Dario Argento’s The Bird with the Crystal Plumage – Where the Bird Flew in 1970, Part One

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8-28-70, LA – Still open today as a leading theater, the Pantages shows Dario Argento’s breakthrough as a Director, Bird with the Crystal Plumage, released by UMC in The US. The theater was one of the many Pacifics in the area, but sadly went under as a cinema by 1977. It would turn into the theater many know and love now – a reviving that might have sparked the arrival of the Fox in Detroit as a leading theater.

The recent release of Dario Argento’s classic giallo through Arrow Video USA has been getting the raves left and right after Blue Underground’s OOP presentation has turned into a collectible item. It’s a highly recommended film that’s a great way to get into the Director’s work before the days of Suspiria, and one which the censor’s knife met to get a GP rating for the US market with only a few seconds of a slashing (the “Panty Removal scene”) chopped out – a very small amount compared to the censorship in later films which made cinema fans angry (Most notably the mess made for the “Unsane” release of Tenebre by Bedford Entertainment) and video fans in the search for expensive imported videos back in the day.  The infamous US pan-and-scan presentations released through the VHS era by United Home Video is at least had some fine clamshell covers which are the appeal to collectors.

You already know the film (I hope you do!), so it’s time to “fly” around with some first runs and Drive In showings see where it landed.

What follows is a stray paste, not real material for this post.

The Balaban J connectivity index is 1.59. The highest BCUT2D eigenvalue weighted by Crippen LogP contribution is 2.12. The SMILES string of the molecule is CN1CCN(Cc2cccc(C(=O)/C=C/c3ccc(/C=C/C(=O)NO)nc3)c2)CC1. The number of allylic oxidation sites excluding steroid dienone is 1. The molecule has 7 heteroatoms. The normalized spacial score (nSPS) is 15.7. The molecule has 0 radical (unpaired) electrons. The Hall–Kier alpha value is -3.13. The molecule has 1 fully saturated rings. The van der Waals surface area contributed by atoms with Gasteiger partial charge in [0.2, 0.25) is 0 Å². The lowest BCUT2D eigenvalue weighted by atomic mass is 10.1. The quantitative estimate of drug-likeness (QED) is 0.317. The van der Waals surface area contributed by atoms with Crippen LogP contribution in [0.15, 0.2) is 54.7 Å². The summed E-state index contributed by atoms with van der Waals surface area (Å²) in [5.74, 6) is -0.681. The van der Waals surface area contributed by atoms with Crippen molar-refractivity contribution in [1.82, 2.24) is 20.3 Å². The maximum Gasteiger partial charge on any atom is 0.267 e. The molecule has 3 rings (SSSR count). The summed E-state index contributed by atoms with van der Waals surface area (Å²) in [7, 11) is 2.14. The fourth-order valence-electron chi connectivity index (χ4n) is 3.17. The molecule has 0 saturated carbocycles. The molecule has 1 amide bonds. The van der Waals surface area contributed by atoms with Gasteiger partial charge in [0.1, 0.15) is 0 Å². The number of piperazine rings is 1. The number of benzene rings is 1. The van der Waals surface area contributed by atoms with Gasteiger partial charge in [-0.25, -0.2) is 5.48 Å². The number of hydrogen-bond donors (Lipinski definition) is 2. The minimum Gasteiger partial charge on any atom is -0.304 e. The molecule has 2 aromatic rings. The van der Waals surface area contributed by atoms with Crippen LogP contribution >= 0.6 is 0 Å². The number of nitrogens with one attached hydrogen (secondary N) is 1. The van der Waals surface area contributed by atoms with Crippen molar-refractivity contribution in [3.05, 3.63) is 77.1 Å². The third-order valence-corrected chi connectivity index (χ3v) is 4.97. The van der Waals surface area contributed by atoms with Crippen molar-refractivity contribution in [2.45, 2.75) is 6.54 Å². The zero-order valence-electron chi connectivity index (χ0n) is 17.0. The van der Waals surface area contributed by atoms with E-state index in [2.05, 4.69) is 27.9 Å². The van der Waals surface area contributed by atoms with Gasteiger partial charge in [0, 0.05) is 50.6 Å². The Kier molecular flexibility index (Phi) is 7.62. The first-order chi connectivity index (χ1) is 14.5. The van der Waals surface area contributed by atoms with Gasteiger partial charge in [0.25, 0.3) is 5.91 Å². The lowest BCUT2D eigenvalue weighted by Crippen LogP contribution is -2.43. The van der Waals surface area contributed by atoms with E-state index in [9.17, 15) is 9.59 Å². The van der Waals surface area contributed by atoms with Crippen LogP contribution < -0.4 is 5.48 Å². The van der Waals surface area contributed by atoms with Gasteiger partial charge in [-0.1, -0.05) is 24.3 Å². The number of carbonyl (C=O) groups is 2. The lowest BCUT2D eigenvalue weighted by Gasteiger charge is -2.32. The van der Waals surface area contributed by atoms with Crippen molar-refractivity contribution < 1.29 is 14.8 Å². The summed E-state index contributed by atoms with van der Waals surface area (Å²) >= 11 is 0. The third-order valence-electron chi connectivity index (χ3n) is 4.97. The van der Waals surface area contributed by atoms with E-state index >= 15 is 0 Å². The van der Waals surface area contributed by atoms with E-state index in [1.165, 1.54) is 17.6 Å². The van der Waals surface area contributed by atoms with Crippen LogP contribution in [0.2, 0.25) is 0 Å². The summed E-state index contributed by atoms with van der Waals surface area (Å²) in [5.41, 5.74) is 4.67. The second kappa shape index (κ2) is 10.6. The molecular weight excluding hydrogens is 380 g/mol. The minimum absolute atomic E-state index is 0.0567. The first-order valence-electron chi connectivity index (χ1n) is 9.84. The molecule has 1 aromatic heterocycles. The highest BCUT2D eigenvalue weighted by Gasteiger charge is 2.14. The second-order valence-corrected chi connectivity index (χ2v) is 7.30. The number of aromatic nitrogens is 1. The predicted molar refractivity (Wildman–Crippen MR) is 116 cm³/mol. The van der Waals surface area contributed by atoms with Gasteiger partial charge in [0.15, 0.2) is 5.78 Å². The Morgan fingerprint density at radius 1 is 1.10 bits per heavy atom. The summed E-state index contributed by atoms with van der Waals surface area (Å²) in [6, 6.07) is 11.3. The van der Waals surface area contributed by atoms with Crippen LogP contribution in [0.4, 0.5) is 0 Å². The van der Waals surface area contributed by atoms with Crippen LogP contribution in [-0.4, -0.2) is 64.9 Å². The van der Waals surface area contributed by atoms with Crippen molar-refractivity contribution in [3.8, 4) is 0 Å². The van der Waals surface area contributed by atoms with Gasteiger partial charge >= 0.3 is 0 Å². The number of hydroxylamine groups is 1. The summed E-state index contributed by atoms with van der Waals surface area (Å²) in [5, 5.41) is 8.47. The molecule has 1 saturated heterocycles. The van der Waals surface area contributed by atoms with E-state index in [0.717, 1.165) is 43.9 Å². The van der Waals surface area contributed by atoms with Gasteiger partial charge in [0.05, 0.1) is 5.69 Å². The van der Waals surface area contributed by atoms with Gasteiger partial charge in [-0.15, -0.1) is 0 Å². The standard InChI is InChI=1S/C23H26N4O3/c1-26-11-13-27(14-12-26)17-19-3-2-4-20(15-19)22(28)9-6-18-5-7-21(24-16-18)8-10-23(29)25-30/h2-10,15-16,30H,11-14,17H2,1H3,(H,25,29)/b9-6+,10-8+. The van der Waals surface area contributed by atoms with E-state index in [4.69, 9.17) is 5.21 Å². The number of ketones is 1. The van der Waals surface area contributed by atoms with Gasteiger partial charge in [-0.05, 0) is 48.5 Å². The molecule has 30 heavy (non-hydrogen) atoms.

Universal Marion, led by self-made millionaire Louis Wolfson and helped by Sidney Glasier, was a Florida-based company that did well at first with films like Mel Brooks’ The Twelve Chairs, thrillers like the Night Visitor, and even a dip into the imported erotica scene with Eve was Everything but Legal which was more dramatic than the title suggested. After under-performing with Glen and Randa, one of the many “hip” movies of the day that reportedly did not entertain the audience and found trouble to get plays for an X-Rated movie that had no signs of what the customers wanted in one, and released the Manson Exploitation flick Sweet Saviour with Troy Donahue, UMC faded away possibly seeing that the American Independent scene was getting crowded and a bit of a risk to make any serious money if you were not into Porn (Sweet Saviour was an X that flopped on it’s first run) as Argento’s film went into the sea of late night TV showings by 1977 and the crowded world of VHS before the DVD era, although appearances with high-prestige Horror films through the years starting with UMC’s pick up of The Night Visitor (there was a showing with Argento’s own Deep Red!) and good critical reception earned it and Argento a long standing cult through it all.